David Fleming
It's All Academic   www.davidflemingsite.com   
Day 315: Mark Olson And The Creekdippers (One Eyed Black Dog Moses)

January 6, 2024

Songs about great dogs are not infrequent in rock and roll. Not songs with dogs as metaphor, but songs actually about our constant loving, often irritating, companions. So, not Elvis Presley's "Hound Dog," but instead "Old Shep," to which "Old Shep" can cavort about in the same dog shelter with Neil Young's "Old King" and, of course, Lobo's "Boo," the kind of place where The Monkees can hang around trying to find the dog they wanna buy. I bet they'd pass on Mark Olson and The Creekdippers' "One Eyed Black Dog Moses."

Poor Moses. He may be the coolest dog at the Rock & Roll Shelter, but his owners are really, really weird. On December's Child, Olson (founder of The Jayhawks), his wife, Victoria Williams (noted singer-songwriter of her own regard), and the rest of The Creekdippers give us 10 lovely songs steeped in the tradition of country rock and folk rock. From the opening track, "How Can I Send Tonight," with a lovely piano and a crisp guitar, Williams' backing vocals helping to elevate the recurring line "I thought a tear might dry your eyes/was it wrong for me to say," to the rollicking piano accompanying "Back To The Old Home Place," to "Say You'll Be Mine," Olson partnering with former Jayhawk partner, Gary Louris, replete with banjo and harmonies that could have come from Hollywood Town Hall, there is nothing to suggest that the final track about a dog will be anything but lovely, sweet, and down-home goodness.

Oh my, you would be so wrong.  Our friend Moses is cloaked in some voodoo-inspired midnight romp in the garden of evil. Featuring fuzzy guitar, bizarre lyrics, bluesy harmonica, piercing trumpet and multiple maniac voices, the one eyed black dog Moses is the least freaky creature in the entourage, refusing to even discount that he only has just one eye; he also has only "three legs left to walk." Williams' vocals are the most eerie, sounding like a swamp witch, especially when she channels her best crazy-old-woman voice to counter the deep baritone of someone besides Olson, the guitar, harmonica, trumpet, random banjo pickings, and percussion conjuring up a 6-minute Cujo-inspired nightmare.

For the majority of those last 3-4 minutes of the nightmare, Williams' tortured vocals hold court, Olson, who even with The Jayhawks, had a pretty nasally vocal, is the voice of comfort, not that we are to seek much comfort. Williams had become somewhat famous when she was diagnosed with multiple sclerosis, just a couple of albums into her solo career, leading a bunch of artists, including Pearl Jam, Lou Reed, Lucinda Williams, Soul Asylum and The Jayhawks to contribute to a tribute album covering her songs. With December's Child, released 10 years after the MS diagnosis, her vocal contributions are fairly minimal. I certainly didn't plan to run out and buy any of her solo albums after hearing this. Even on the "normal" songs, her vocals are interesting, even plaintive, but a little screechy.  It's probably no wonder that some reviews compared her to Yoko Ono (not favorably, which I hope is always obvious).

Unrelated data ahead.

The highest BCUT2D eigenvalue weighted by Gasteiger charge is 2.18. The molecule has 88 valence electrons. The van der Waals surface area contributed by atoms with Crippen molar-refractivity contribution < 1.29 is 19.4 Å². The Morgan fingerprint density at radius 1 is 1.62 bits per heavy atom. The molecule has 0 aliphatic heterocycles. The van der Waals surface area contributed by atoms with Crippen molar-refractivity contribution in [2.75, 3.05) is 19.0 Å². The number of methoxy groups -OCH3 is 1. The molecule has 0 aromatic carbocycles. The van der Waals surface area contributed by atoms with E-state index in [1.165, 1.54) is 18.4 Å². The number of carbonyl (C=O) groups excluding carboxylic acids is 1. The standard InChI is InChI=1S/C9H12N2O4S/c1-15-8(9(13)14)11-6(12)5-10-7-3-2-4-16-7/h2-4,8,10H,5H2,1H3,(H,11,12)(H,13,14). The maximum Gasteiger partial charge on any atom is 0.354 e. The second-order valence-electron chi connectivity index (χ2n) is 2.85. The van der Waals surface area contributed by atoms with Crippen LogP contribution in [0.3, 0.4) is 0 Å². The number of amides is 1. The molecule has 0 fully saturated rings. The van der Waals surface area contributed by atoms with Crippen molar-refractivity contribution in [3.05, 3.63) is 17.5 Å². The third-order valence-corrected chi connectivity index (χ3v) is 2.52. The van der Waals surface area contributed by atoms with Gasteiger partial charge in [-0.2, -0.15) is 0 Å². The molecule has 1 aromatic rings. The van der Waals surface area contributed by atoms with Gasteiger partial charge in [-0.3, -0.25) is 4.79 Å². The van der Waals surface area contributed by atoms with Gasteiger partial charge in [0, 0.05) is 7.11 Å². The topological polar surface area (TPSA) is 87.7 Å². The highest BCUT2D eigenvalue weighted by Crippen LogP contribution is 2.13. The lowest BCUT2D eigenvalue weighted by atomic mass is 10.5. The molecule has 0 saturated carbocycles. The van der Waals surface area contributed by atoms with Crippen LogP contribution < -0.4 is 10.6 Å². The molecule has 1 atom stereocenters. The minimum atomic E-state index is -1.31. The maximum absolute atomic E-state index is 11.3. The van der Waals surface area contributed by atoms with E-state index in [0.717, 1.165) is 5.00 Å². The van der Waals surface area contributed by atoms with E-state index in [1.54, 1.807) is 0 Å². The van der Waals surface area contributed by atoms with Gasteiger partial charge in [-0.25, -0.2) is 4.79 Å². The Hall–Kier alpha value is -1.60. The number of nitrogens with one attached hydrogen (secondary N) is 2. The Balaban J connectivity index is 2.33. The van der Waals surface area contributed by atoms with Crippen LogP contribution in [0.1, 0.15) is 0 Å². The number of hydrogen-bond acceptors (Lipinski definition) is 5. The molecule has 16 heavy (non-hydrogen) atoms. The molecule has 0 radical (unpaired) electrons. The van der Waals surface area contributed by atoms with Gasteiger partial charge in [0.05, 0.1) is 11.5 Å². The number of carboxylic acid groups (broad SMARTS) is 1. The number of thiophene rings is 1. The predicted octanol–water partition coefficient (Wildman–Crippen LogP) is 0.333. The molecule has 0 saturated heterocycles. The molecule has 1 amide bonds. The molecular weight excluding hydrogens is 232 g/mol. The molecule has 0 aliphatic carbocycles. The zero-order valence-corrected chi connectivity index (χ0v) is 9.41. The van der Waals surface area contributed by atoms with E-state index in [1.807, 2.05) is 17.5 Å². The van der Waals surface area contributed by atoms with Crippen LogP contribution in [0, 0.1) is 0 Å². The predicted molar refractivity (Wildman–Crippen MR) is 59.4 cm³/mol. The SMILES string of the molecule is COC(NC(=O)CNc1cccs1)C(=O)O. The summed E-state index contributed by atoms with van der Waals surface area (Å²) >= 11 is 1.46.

It's not for everyone's tastes, and even if most reviews of December's Child criticize "One Eyed Black Dog Moses," that seems apropos for a song whose first line is "No one wants to tell you your coat looks the best." It is easy to throw Moses out the back door and leave him "standing at the backdoor sniffing at the screen," but he will "be your best friend till the very end." 20 years later, "One Eyed Black Dog Moses" is the only song from December's Child that I seek out, providing the kind of attraction that most black dogs do at the local pound. And since my first three dogs were pretty much all-black mutts likely to never be adopted, I have to have a soft spot for "One Eyed Black Dog Moses."

I think more importantly, I have the feeling that Olson, Williams, and the rest of the Creekdippers had their most fun recording this song versus the other ten less cacophonous tracks off of December's Child. I can be the first one to attack artists' self-indulgence, but "One Eyed Black Dog Moses" is no "Revolution #9" (speaking of Yoko Ono).

In the end, I still feel sorry for Moses. The cover to December's Child shows Olson and Williams sitting next to a golden retriever. Now that's just downright wrong. Who is this Moses, that dog must wonder, while Moses, I guess still penned up in the backyard, must be wondering why he couldn't make the CD cover? Trot out the beauty, I guess, and keep the beast behind the scene.

Mark Olson & The Creekdippers. "One Eyed Black Dog Moses." December's Child. Dualtone, 2002. Live link here.

Day 314: Icehouse "Crazy"

Day 316: Dire Straits "Lions"

see complete list here.